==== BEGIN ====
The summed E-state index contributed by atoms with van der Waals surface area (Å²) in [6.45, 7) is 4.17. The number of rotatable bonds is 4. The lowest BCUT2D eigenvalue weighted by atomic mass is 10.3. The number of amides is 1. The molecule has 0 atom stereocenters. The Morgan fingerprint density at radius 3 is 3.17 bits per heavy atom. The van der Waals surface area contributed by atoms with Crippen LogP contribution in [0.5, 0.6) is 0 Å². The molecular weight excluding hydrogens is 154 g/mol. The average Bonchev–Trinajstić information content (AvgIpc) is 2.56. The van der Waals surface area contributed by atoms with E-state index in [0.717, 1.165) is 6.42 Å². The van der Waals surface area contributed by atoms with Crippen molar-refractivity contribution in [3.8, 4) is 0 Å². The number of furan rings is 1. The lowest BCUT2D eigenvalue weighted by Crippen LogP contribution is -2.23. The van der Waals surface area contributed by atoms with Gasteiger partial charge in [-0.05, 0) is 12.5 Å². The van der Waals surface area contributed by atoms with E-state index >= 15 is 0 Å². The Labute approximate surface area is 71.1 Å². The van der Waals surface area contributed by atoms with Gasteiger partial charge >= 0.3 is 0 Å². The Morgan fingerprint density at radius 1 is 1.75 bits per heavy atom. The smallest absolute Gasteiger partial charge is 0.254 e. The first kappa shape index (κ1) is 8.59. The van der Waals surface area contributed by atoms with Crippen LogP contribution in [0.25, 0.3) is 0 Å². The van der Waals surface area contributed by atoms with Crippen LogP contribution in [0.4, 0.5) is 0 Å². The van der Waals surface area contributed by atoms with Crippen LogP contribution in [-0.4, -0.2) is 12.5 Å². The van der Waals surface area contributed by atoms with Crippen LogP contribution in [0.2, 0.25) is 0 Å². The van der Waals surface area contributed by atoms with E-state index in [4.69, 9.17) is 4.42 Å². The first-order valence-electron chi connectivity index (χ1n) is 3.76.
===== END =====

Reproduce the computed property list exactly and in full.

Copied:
The summed E-state index contributed by atoms with van der Waals surface area (Å²) in [6.45, 7) is 4.17. The number of rotatable bonds is 4. The lowest BCUT2D eigenvalue weighted by atomic mass is 10.3. The number of amides is 1. The molecule has 0 atom stereocenters. The Morgan fingerprint density at radius 3 is 3.17 bits per heavy atom. The van der Waals surface area contributed by atoms with Crippen LogP contribution in [0.5, 0.6) is 0 Å². The molecular weight excluding hydrogens is 154 g/mol. The average Bonchev–Trinajstić information content (AvgIpc) is 2.56. The van der Waals surface area contributed by atoms with E-state index in [0.717, 1.165) is 6.42 Å². The van der Waals surface area contributed by atoms with Crippen molar-refractivity contribution in [3.8, 4) is 0 Å². The number of furan rings is 1. The lowest BCUT2D eigenvalue weighted by Crippen LogP contribution is -2.23. The van der Waals surface area contributed by atoms with Gasteiger partial charge in [-0.05, 0) is 12.5 Å². The van der Waals surface area contributed by atoms with E-state index >= 15 is 0 Å². The Labute approximate surface area is 71.1 Å². The van der Waals surface area contributed by atoms with Gasteiger partial charge >= 0.3 is 0 Å². The Morgan fingerprint density at radius 1 is 1.75 bits per heavy atom. The smallest absolute Gasteiger partial charge is 0.254 e. The first kappa shape index (κ1) is 8.59. The van der Waals surface area contributed by atoms with Crippen LogP contribution in [0.25, 0.3) is 0 Å². The van der Waals surface area contributed by atoms with Crippen LogP contribution in [0.4, 0.5) is 0 Å². The van der Waals surface area contributed by atoms with Crippen LogP contribution in [-0.4, -0.2) is 12.5 Å². The van der Waals surface area contributed by atoms with Crippen LogP contribution in [0.2, 0.25) is 0 Å². The van der Waals surface area contributed by atoms with E-state index in [4.69, 9.17) is 4.42 Å². The first-order valence-electron chi connectivity index (χ1n) is 3.76.